I’ve been messing around a lot with my hair lately, with varying degrees of success.  But I’m slowly learning to embrace the hair that I was born with, rather than trying to turn it into something that, frankly, it just wasn’t ever meant to be. 

And that’s pretty much a metaphor for women facing our fifties, isn’t it?  We start messing around with our nicely structured, well-planned lives, and we start discarding the artificial trappings that we’ve always assumed we needed to have.  I think we start facing reality more after fifty, and hopefully, we stop fighting with it. 

Will I end up with a short, layered cut again?  Uh, yeah.  I know it’s still the best cut for my hair.  But I’m having fun learning to like my “real” hair in this little rebellious phase of mine, and, even when it’s short again, I hope I can just leave it alone and let it do its thing without killing it with hair products.

Does that include letting it go gray (I’ve been coloring it for years)?  ARE YOU CRAZY???  Of course not!  I’m not that into facing reality.  I love my color, and it really is the natural blonde color of my youth, even if it’s not obtained naturally anymore, and I’m not giving it up, honey.  Not yet, anyway.  After sixty?  Probably…  It’s a personal choice, of course, but for now, gray just isn’t where I want to be.  But having hair I can run my fingers through (or Hubby can run his fingers through!) without causing pain?  Having hair that shines again, even when it is misbehaving?  I like it.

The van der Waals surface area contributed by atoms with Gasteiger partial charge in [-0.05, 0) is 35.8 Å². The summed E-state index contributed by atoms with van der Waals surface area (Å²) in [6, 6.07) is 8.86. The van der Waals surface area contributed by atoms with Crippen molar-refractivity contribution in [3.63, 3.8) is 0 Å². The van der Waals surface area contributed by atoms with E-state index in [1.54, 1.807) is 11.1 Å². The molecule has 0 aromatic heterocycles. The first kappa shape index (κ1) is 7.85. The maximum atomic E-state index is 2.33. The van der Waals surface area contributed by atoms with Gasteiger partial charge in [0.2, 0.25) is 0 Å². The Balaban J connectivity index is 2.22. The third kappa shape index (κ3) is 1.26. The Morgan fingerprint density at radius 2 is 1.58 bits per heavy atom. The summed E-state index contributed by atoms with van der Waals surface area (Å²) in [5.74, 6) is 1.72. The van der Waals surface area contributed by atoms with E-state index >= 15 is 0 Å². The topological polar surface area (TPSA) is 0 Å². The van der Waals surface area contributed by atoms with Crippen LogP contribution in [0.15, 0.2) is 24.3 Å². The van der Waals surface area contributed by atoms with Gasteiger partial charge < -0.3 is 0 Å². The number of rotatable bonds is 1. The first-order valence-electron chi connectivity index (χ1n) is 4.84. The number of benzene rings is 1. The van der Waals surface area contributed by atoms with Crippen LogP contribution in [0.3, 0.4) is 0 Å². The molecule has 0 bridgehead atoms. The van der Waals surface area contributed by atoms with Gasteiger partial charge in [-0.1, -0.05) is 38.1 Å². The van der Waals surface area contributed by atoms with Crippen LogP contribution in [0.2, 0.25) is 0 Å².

On Being a Baby Baby Boomer

My family is a microcosm of the span of the famed “Baby Boomer” generation.   Having met at a USO in Chicago during World War II, my parents married after the war and began their family.  My brother was born in 1948, in the early years of the post-war Baby Boom.  For another 17 years, there were enough babies born every year (lots and lots) to count as the Baby Boomers, even though “the war” was long past.  I was born in 1958, near the end of the boom, which officially closed in 1964. 

Every time those first Baby Boomers hit a milestone, it makes news.  “Boomers Turn 40!”  “Boomers Turn 50!”  Boomers Turn 60!”  “Boomers Retire!” 

Well, when the afore-mentioned Boomers were turning 40 and facing their burgeoning mid-life crises, I was hitting 30 feeling footloose and fancy-free.  When they reached 50 and changed the cosmetics market forever in a panic to stay young, I was just heading into my 40’s with a new husband and a soon-to-be blossoming career.  And, while older Boomers are now retiring in droves, I’m still stuck in job-land for another 10 years or so.